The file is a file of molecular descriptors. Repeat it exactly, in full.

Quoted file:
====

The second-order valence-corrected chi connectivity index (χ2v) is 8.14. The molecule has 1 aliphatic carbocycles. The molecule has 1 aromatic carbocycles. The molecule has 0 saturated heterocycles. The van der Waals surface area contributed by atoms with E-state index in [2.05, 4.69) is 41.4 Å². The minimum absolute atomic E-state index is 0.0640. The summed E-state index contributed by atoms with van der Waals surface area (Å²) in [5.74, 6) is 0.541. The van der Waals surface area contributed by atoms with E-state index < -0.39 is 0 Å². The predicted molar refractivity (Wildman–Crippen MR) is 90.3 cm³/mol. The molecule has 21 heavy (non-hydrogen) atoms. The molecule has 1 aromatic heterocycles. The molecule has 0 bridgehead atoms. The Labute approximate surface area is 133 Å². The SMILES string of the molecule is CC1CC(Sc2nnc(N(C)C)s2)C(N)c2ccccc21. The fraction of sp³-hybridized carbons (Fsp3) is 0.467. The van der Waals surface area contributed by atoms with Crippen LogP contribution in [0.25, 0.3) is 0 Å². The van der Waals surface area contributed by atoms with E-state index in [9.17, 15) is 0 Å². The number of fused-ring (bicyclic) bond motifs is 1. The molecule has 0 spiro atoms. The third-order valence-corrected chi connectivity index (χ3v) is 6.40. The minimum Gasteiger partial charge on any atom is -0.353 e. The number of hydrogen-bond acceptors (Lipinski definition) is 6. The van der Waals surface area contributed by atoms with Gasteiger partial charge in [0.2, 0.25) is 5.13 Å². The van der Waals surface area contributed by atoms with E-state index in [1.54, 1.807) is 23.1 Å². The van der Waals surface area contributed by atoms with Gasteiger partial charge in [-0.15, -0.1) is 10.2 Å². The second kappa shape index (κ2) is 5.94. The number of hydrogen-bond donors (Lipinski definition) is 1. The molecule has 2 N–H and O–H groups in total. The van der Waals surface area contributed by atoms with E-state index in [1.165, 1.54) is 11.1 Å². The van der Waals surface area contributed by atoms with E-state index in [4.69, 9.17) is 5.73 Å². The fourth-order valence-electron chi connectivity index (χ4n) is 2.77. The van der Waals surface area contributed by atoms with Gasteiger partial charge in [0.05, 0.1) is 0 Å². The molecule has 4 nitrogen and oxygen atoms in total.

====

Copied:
The second-order valence-corrected chi connectivity index (χ2v) is 8.14. The molecule has 1 aliphatic carbocycles. The molecule has 1 aromatic carbocycles. The molecule has 0 saturated heterocycles. The van der Waals surface area contributed by atoms with E-state index in [2.05, 4.69) is 41.4 Å². The minimum absolute atomic E-state index is 0.0640. The summed E-state index contributed by atoms with van der Waals surface area (Å²) in [5.74, 6) is 0.541. The van der Waals surface area contributed by atoms with E-state index < -0.39 is 0 Å². The predicted molar refractivity (Wildman–Crippen MR) is 90.3 cm³/mol. The molecule has 21 heavy (non-hydrogen) atoms. The molecule has 1 aromatic heterocycles. The molecule has 0 bridgehead atoms. The Labute approximate surface area is 133 Å². The SMILES string of the molecule is CC1CC(Sc2nnc(N(C)C)s2)C(N)c2ccccc21. The fraction of sp³-hybridized carbons (Fsp3) is 0.467. The van der Waals surface area contributed by atoms with Crippen LogP contribution in [0.25, 0.3) is 0 Å². The van der Waals surface area contributed by atoms with E-state index in [9.17, 15) is 0 Å². The number of fused-ring (bicyclic) bond motifs is 1. The molecule has 0 spiro atoms. The third-order valence-corrected chi connectivity index (χ3v) is 6.40. The minimum Gasteiger partial charge on any atom is -0.353 e. The number of hydrogen-bond acceptors (Lipinski definition) is 6. The van der Waals surface area contributed by atoms with Gasteiger partial charge in [0.2, 0.25) is 5.13 Å². The van der Waals surface area contributed by atoms with E-state index in [1.54, 1.807) is 23.1 Å². The van der Waals surface area contributed by atoms with Gasteiger partial charge in [-0.15, -0.1) is 10.2 Å². The second kappa shape index (κ2) is 5.94. The number of hydrogen-bond donors (Lipinski definition) is 1. The molecule has 2 N–H and O–H groups in total. The van der Waals surface area contributed by atoms with E-state index in [1.165, 1.54) is 11.1 Å². The van der Waals surface area contributed by atoms with E-state index in [4.69, 9.17) is 5.73 Å². The fourth-order valence-electron chi connectivity index (χ4n) is 2.77. The van der Waals surface area contributed by atoms with Gasteiger partial charge in [0.05, 0.1) is 0 Å². The molecule has 4 nitrogen and oxygen atoms in total.